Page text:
In my last post, I outlined a number of new enterprise scalability features: Backup acceleration technologies, full VM restore acceleration technologies and core engine enhancements. Part of the announcement for 9.5 was about the new advanced ReFS integration, which I’ll cover in this post as it is a significant technology for Veeam. Let’s dig in!

Advanced ReFS integration

The final 9.5 feature I will cover today is arguably the most amazing feature of 9.5: Advanced ReFS integration. Resilient File System (ReFS) is a new file system of Windows Server operating systems, and the Windows Server 2016 version brings new capabilities that Veeam Availability Suite 9.5 leverages in order to provide some truly incredible benefits.

The advanced ReFS integration supports ReFS volumes on internal, direct-attached storage (DAS) and Storage Spaces — both classic and Storage Spaces Direct (S2D). The benefits (explained below) will provide significantly faster synthetic full backup creation and transformation performance, as well as reduce storage requirements and improve reliability. Even more importantly, this functionality improves Availability of backup storage by significantly reducing its load — which results in improved backup and restore performance and enables customers to do much more with virtual labs running off of backup storage. This is a big deal, so let’s explore more.

Fast cloning technology

One of the hardest parts of making a backup, and in particular a synthetic full backup, is the transformation associated with moving blocks between different backups files in the incremental chain. Version 9.5 leverages the fast cloning capability in ReFS API to create synthetic backups without moving the data blocks between files, and instead, references backup file blocks already present on the volume. This means all manipulations associated with synthetic full backups are limited to metadata updates and require no actual I/O operations on backed up data.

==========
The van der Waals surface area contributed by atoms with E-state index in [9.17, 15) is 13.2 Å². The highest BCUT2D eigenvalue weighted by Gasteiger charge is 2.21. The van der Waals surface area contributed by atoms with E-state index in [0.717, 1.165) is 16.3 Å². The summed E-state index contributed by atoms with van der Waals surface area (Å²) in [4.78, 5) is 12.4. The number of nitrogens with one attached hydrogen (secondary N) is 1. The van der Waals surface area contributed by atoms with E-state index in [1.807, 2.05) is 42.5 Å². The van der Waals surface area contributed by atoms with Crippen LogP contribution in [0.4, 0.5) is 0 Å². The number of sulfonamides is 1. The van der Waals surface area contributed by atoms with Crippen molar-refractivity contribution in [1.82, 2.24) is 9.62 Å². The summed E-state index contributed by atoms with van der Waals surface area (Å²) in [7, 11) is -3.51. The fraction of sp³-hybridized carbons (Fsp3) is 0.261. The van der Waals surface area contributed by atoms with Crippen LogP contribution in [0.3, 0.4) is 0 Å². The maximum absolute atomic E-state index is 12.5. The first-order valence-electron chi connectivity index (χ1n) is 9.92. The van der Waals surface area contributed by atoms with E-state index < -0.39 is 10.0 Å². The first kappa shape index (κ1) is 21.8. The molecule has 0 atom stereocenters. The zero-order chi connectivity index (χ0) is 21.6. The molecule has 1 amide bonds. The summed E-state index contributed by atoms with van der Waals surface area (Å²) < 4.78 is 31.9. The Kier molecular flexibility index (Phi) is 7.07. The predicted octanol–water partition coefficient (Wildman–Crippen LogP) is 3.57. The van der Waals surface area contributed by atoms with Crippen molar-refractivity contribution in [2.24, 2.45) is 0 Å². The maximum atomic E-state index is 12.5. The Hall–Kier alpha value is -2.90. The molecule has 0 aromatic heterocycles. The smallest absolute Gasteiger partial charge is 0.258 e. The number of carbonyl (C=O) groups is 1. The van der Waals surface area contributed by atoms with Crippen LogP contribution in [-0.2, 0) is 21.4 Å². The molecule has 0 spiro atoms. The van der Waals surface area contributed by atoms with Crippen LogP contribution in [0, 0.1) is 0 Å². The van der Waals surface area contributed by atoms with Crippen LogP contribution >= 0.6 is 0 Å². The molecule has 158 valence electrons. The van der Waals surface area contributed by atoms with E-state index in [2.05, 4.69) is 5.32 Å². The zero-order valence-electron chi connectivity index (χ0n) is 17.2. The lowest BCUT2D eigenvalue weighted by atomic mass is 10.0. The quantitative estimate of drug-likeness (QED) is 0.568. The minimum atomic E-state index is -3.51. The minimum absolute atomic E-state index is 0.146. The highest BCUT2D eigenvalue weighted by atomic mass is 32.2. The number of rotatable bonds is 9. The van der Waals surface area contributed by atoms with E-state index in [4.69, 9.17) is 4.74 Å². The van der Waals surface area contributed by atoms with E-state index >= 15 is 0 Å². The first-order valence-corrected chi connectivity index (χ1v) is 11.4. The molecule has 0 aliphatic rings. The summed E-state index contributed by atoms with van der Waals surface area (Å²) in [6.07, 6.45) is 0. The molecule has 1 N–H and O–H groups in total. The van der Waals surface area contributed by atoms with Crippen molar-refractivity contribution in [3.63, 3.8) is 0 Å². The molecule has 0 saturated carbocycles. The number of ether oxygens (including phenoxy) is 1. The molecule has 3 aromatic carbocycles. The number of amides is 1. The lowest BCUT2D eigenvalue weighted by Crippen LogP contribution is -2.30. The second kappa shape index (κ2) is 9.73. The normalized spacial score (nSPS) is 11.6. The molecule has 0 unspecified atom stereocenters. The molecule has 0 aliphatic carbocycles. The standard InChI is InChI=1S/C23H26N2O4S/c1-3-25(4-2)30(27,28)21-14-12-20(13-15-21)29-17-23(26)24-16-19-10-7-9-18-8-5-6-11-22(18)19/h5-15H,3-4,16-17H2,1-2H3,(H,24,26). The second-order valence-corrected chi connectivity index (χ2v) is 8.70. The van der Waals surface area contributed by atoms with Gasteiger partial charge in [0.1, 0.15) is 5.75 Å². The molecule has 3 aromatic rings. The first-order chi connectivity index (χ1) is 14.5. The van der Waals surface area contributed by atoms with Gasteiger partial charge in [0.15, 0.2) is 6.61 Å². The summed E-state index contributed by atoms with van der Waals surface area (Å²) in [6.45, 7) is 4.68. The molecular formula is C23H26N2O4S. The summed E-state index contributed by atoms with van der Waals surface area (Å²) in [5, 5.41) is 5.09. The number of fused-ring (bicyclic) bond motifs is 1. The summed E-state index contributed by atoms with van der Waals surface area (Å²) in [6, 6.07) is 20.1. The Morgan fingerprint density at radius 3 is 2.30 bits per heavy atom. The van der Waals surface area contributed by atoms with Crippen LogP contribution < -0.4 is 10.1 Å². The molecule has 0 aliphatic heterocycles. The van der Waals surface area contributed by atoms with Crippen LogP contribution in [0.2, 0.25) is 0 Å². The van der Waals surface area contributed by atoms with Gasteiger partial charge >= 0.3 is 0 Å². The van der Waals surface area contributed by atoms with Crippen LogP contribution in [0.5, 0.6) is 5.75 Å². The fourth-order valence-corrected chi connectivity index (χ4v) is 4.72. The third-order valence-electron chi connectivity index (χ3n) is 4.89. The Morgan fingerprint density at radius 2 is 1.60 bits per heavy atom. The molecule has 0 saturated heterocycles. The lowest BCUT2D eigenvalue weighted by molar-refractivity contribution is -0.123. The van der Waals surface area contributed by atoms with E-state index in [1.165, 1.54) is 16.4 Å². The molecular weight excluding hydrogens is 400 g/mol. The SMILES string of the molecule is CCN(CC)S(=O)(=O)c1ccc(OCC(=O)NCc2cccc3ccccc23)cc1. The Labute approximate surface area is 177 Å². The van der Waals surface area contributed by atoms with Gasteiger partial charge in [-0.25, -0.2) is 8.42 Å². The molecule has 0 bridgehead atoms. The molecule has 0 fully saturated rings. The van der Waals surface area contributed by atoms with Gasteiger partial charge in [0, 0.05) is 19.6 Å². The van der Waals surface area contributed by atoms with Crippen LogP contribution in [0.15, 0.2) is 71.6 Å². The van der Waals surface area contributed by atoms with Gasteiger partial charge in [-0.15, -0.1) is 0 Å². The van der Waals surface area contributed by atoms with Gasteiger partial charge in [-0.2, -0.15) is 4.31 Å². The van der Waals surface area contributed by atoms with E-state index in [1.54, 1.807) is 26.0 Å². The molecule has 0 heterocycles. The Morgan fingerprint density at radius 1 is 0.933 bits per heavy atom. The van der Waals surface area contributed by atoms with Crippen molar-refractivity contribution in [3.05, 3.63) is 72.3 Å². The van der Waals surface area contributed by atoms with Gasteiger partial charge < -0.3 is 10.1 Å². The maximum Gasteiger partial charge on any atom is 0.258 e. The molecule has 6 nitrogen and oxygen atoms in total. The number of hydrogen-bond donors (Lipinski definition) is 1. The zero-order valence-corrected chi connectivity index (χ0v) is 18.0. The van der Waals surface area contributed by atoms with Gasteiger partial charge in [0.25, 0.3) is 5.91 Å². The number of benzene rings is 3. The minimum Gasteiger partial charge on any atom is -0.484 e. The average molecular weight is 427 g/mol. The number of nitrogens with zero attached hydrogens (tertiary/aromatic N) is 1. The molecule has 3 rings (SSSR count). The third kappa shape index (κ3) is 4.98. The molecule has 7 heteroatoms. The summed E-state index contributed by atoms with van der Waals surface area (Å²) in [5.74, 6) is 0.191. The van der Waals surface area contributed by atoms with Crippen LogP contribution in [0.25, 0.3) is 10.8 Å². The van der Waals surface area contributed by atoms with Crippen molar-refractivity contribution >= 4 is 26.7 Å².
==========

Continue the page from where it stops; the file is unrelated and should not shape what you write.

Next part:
The video below shows how the new advanced ReFS integration works compared to synthetic full backup transformations on general-purpose storage:

Below is a screenshot of the synthetic full backup being made on a VM backup on ReFS which took only 58 seconds to process three incremental backups. Compare this to over 36 minutes for the same VM backed up to an NTFS volume!

Advanced ReFS integration coming in Veeam Availability Suite 9.5

Spaceless full backup technology

Now that synthetic full backup creation and transformation are incredibly fast and not taxing on backup storage performance, you’ll probably want to have more full backups on disk — such as periodic synthetic full backups of primary backup jobs and GFS retention of Backup Copy jobs that can keep a set number of weekly, monthly, quarterly or annual backups. I have some good news for you here too: The spaceless full backup technology brought by the advanced ReFS integration allows multiple full backups on disk to share the same data blocks. Obviously, this means a significant reduction in overall storage capacity requirements for the backup repository, providing storage efficiency rivaling that of some deduplication storage systems, but without the performance impact associated with using those (data rehydration). And what’s best, all you need is a general purpose Windows Server 2016 with a bunch of internal or direct-attached disks — same as the backup server itself uses! How cool is that?

Check out this example of a ReFS repository with one synthetic full backup made:

Advanced ReFS integration coming in Veeam Availability Suite 9.5

Data integrity streams

While better performance and reduced disk space consumption is important, they are worth nothing without reliability, which is where the last advanced ReFS integration feature comes in to play. Version 9.5 will automatically enable ReFS data integrity streams on all backup files, which are used by background ReFS data integrity scanner to detect and notify you on silent data corruption. This is critical when it comes to ensuring a reliable forever-incremental data archival model for long-term retention. You can think of it as our existing storage-level corruption guard feature on steroids because it will keep verifying your entire archive, and not just the latest restore point.

Below you can see a screenshot of the Windows Event Log event from ReFS data integrity scanner catching an uncorrectable corruption of a file on simple ReFS volume:

Data Integrity Streams

All of that is available on simple ReFS volumes — but there’s even more for those using Storage Spaces, where its proactive error-correction functionality will automatically and seamlessly fix corrupted backup file blocks using a good mirror or parity copy of the affected block from another system, thus maintaining a healthy forever-incremental archive with the required level of redundancy.